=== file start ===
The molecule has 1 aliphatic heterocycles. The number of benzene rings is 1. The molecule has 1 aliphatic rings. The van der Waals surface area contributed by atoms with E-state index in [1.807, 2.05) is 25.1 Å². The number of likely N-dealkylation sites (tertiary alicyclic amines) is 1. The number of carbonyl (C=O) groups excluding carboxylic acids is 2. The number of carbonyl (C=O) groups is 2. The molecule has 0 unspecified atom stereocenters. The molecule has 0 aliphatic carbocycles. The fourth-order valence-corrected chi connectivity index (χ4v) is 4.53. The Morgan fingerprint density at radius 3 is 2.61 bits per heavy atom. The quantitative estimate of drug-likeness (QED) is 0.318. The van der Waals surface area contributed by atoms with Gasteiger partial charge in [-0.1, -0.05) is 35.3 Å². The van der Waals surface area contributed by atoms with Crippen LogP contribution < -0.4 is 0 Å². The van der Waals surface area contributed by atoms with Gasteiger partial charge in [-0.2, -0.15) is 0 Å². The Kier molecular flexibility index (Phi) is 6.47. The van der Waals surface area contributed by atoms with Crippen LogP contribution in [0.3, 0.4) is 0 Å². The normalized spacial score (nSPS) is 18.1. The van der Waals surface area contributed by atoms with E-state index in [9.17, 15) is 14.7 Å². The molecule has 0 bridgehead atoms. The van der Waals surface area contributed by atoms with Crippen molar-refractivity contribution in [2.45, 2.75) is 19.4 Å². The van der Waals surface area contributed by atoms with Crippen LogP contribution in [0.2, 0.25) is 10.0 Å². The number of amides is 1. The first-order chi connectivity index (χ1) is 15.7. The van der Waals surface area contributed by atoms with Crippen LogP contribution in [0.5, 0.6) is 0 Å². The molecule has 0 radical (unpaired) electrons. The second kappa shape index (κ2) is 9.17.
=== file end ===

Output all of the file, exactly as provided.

The molecule has 1 aliphatic heterocycles. The number of benzene rings is 1. The molecule has 1 aliphatic rings. The van der Waals surface area contributed by atoms with E-state index in [1.807, 2.05) is 25.1 Å². The number of likely N-dealkylation sites (tertiary alicyclic amines) is 1. The number of carbonyl (C=O) groups excluding carboxylic acids is 2. The number of carbonyl (C=O) groups is 2. The molecule has 0 unspecified atom stereocenters. The molecule has 0 aliphatic carbocycles. The fourth-order valence-corrected chi connectivity index (χ4v) is 4.53. The Morgan fingerprint density at radius 3 is 2.61 bits per heavy atom. The quantitative estimate of drug-likeness (QED) is 0.318. The van der Waals surface area contributed by atoms with Gasteiger partial charge in [-0.1, -0.05) is 35.3 Å². The van der Waals surface area contributed by atoms with Crippen LogP contribution < -0.4 is 0 Å². The van der Waals surface area contributed by atoms with Gasteiger partial charge in [-0.2, -0.15) is 0 Å². The Kier molecular flexibility index (Phi) is 6.47. The van der Waals surface area contributed by atoms with Crippen LogP contribution in [0.3, 0.4) is 0 Å². The normalized spacial score (nSPS) is 18.1. The van der Waals surface area contributed by atoms with E-state index in [9.17, 15) is 14.7 Å². The molecule has 0 bridgehead atoms. The van der Waals surface area contributed by atoms with Crippen molar-refractivity contribution in [2.45, 2.75) is 19.4 Å². The van der Waals surface area contributed by atoms with Crippen LogP contribution in [0.2, 0.25) is 10.0 Å². The number of amides is 1. The first-order chi connectivity index (χ1) is 15.7. The van der Waals surface area contributed by atoms with Crippen LogP contribution in [0.5, 0.6) is 0 Å². The molecule has 0 radical (unpaired) electrons. The second kappa shape index (κ2) is 9.17.